In spring 2019 Urban Growth installed a polytunnel, several raised beds and a pond at the far end of Slade Gardens Adventure Playground, where previously a handful of neglected raised beds had stood. In 2020 a local volunteer group took over the management of the space, adding an ornamental garden and several extra vegetable beds. The Edible Playground also has three beehives, a quail house, and a number of fruit trees at various stages of maturity. During the first lockdown in 2020, we grew a large number of ornamental and vegetable plants from seed, which were sold to the local community. Throughout the summer, vegetables grown on site – in particular salad, potatoes, courgettes and tomatoes – and honey were also sold locally. Total sales for 2020 came to almost £2000. This year the Edible Playground has also been used to host workshop sessions for Michael Tippett school and the Baytree Centre. Our lead gardener has also run sessions for parents with younger children at the integrated One O’Clock Club, while a children’s gardening club is now up and running on Saturdays. At present around half a dozen volunteers are helping to maintain and develop the garden. Recent projects include redesigning the pond garden, planting an edible hedge alongside one of our fences and installing a system for water capture. We continue to sell plants and produce, and in the longer term hope to produce vegetables for the proposed cafe in our new building. We also aim to increase engagement with the growing area, both from volunteers and younger people for educational purposes. Much contemporary research points to the positive effects that nature and gardening can have on mental health, and the Edible Playground aims to make a major contribution in this area, especially for those who otherwise have limited access to outdoor space.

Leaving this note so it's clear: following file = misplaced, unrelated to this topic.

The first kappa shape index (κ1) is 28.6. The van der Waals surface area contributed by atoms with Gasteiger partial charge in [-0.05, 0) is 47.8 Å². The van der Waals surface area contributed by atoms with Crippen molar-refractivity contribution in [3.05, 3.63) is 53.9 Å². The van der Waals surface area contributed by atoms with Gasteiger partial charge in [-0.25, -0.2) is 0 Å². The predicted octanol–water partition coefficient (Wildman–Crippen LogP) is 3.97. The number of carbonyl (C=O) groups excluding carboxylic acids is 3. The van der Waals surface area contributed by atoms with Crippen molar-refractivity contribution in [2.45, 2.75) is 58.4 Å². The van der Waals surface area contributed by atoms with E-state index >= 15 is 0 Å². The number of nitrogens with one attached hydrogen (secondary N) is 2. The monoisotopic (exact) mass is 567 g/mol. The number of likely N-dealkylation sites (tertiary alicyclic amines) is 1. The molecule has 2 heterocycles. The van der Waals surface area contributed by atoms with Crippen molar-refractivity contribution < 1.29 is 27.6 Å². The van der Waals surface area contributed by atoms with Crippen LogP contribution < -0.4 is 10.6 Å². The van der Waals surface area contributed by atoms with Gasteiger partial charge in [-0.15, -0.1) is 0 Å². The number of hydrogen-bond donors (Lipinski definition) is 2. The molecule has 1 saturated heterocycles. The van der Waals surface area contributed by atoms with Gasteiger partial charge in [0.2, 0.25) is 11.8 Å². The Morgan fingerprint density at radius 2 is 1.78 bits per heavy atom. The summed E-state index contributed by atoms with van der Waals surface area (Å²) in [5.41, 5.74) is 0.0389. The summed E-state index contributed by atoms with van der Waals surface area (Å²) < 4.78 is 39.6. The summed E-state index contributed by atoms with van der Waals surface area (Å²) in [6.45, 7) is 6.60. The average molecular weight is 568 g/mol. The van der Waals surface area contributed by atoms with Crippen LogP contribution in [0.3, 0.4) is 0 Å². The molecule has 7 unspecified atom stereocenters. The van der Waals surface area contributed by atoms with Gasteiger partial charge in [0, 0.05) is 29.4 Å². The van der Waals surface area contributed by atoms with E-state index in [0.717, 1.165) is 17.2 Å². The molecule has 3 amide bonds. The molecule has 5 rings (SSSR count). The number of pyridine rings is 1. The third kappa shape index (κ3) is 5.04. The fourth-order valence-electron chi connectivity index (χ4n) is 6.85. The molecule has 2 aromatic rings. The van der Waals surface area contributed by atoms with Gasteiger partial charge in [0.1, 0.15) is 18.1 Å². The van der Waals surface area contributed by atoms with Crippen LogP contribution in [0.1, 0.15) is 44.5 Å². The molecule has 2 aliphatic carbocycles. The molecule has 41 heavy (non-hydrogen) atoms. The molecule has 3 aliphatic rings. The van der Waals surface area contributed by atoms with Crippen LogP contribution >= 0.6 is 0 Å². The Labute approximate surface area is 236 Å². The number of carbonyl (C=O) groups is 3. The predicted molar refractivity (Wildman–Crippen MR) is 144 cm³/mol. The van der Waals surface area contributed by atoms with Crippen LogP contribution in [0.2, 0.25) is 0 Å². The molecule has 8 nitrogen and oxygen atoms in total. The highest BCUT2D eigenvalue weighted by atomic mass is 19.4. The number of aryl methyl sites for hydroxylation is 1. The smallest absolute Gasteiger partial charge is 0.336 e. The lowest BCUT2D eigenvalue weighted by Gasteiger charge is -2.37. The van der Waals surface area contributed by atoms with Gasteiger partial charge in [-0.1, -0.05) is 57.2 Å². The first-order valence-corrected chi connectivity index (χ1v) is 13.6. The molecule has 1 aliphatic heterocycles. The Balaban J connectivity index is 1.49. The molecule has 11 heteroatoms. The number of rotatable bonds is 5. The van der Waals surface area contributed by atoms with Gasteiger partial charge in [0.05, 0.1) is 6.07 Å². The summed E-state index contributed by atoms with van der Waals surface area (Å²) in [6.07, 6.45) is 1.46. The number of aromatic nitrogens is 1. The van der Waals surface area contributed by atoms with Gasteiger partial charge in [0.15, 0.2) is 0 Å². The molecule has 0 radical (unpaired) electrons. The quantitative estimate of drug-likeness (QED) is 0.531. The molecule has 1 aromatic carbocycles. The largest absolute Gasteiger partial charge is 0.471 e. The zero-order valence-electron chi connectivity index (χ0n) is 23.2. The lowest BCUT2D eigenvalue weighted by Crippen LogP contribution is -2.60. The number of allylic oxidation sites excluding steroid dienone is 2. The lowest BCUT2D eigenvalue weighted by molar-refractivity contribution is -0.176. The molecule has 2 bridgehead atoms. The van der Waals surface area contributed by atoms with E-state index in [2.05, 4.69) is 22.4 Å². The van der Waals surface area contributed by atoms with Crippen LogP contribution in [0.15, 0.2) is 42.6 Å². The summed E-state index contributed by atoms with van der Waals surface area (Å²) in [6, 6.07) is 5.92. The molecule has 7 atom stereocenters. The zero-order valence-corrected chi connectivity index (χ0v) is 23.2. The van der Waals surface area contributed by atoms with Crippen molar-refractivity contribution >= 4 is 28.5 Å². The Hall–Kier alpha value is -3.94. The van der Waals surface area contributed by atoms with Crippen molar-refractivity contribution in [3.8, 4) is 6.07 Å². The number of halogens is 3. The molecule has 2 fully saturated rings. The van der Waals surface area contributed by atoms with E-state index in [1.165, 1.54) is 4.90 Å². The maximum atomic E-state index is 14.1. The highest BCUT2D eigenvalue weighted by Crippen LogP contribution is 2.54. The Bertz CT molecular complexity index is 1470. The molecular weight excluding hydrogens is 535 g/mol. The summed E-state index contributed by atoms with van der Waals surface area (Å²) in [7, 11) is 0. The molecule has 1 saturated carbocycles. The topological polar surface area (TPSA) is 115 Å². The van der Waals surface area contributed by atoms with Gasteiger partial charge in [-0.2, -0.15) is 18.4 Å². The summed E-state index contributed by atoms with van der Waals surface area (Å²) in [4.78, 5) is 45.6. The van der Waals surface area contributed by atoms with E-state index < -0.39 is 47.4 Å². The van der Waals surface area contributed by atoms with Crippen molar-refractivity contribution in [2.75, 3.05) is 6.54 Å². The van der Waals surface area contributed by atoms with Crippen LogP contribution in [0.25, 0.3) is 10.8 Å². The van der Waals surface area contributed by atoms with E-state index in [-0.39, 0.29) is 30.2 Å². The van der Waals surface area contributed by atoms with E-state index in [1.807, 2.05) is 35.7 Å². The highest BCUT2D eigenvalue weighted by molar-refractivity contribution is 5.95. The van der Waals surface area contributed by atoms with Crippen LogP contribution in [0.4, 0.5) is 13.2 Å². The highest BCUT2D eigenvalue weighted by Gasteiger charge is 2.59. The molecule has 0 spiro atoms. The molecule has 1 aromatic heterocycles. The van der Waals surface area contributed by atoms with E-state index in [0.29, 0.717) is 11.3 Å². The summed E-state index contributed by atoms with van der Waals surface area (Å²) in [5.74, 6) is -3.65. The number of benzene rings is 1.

Nominated by Eleanor Bailey
Public space between Halsmere and Flodden Road – previously a neglected, wild dumping ground attracting unsocial behaviour, now transformed by local residents working together over the last 5 years into a lovely green space which positively represents our community.